Almost a decade ago, Indy Srinath made herself a pretty ambitious promise. “It was like having a sudden awakening,” she tells Messy Nessy Chic about her decision to learn the name of every single plant she discovered, “where you feel like you’ve been living with a crowd of people who serve you your entire life, but never made the effort to learn any of their names.” She hasn’t stopped learning since. Today, Srinath has blossomed into a true Renaissance woman of all things environmental. She’s a passionate ethnomycologist (aka mushroom whisperer), sustainable farmer, and longtime fosterer of gardens in Black and brown communities in the US; at present, she manages an urban farm on a rooftop of Skid Row in Los Angeles, California. Above all, Srinath has managed to make all of these interests feel so accessible and magical through her Instagram, where you can tag along on her farming and foraging adventures. What did it take for her, as both a former-novice and a woman of colour, to succeed in her fields? She opened up to Messy Nessy about why it’s so important to foster green spaces, careers and resources for Brown and Black communities…
If you love science, but are pretty bad at it (enter all of team MNC), there’s nothing more fascinating than asking a forager to define “foraging.” At its simplest, it’s the act of finding useful, natural elements – usually, for eating – that requires equal parts science savvy, and a poetic back-to-the-land ethos. “I personally define foraging as the meditation of connecting with plants and fungi,” writes Srinath, who was also inspired by Walt Whitman and Jack Kerouac to first learn the botanical names of plants, “[and] in a way that benefits both parties. It might include picking mushrooms to consume, while carrying and spreading their spores throughout the forest. Or harvesting over ripe fruit to allow a tree to put its energy into growing leaves and stronger root systems. Sometimes it’s picking herbs that grow in large quantities and turning them into medicine.” The most important part of what makes that relationship healthy, she says, is a sense of “reciprocity, respect, and reverence for the land.”
In the past few years, Millennials in particular seem to be revering the land. Pining for it, even. Living in the big city, it feels like every six months or so, another friend moves upstate to live out a pastoral existence with their quirky cat. Social media, too, has been overflowing with #CabinPorn and #Cottagecore (exactly what it sounds like) content for years, touting images of berry picking, mushroom hunting, and bottle feeding baby animals. For some, scrolling through that lifestyle aesthetic is salve enough. For others, the truly educational platforms from influencers like Srinath become an accessible first steps towards cleaner living.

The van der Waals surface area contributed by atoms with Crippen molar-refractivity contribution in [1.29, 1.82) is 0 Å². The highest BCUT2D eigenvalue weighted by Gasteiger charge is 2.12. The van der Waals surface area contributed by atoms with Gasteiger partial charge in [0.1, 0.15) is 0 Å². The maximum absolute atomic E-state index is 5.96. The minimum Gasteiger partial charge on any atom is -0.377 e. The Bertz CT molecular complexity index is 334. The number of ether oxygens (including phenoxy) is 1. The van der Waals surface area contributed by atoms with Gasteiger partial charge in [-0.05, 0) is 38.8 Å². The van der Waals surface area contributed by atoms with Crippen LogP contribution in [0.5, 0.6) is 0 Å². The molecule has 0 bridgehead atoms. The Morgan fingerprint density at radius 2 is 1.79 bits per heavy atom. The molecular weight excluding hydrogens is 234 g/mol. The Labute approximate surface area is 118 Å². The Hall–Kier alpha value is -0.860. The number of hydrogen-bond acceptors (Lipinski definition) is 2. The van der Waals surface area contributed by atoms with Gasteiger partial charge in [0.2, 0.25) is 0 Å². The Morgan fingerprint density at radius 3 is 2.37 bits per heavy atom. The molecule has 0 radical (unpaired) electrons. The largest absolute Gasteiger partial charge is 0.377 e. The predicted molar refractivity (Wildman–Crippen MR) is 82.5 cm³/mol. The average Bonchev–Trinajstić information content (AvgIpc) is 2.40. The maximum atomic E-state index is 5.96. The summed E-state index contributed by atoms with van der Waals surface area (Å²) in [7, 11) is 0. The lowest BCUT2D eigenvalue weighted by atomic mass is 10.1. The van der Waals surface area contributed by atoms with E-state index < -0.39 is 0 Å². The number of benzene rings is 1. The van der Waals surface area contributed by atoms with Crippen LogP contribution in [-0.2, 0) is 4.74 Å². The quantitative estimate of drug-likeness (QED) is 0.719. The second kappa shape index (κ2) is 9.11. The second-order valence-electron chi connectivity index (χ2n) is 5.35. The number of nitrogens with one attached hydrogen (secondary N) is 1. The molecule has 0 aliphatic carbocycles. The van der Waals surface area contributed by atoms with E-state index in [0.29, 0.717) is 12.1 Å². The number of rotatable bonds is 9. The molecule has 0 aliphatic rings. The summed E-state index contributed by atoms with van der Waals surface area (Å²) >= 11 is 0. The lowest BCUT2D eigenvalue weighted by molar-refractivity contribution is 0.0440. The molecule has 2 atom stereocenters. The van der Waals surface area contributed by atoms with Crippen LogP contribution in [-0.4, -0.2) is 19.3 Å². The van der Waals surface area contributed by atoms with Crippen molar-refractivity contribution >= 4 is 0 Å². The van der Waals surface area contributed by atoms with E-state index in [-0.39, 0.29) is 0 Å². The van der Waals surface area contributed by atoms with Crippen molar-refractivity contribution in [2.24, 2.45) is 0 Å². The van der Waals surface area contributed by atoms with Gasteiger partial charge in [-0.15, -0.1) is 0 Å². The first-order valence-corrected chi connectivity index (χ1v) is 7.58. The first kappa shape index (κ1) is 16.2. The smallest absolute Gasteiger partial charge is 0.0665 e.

“A wind of change is ripping through,” reported Financial Times in 2018, “For decades, consumers trusted [big] brands they knew and convenience food was a novelty. No longer.” According to Euromonitor and Pew Research, millennials are in general more health-conscious than their parents were at the same age in matters of plastic waste, alcohol consumption, and transparency about brands’ environmental impacts.
“I think a lot of people think of foraging as some hippie activity that you do when you live on a commune and wear buckskin clothes and a ton of patchouli,” says Srinath, “For me, it’s the opposite. I think that, conversely, it’s a very modern approach to fresh food […] I believe mushrooms are making a comeback with millennials because honestly they just look really cool and are capable of doing really incredible things for the body. Medicinal mushrooms can help with a lot of physical and psychological conditions with absolutely none of the harmful side effects of pharmaceuticals.”
You can also get closer, she says, “to the source of some of the most highly considered epicurean delights like truffle mushrooms. You can forage to create some incredibly high quality dishes.” One of her dreamiest finds was a bunch of Hypomyces Lactifluorum, or Lobster Mushroom. “I had done a lot of research as to where I might find it,” she says, “and it paid off really well. It’s such a strikingly beautiful find.”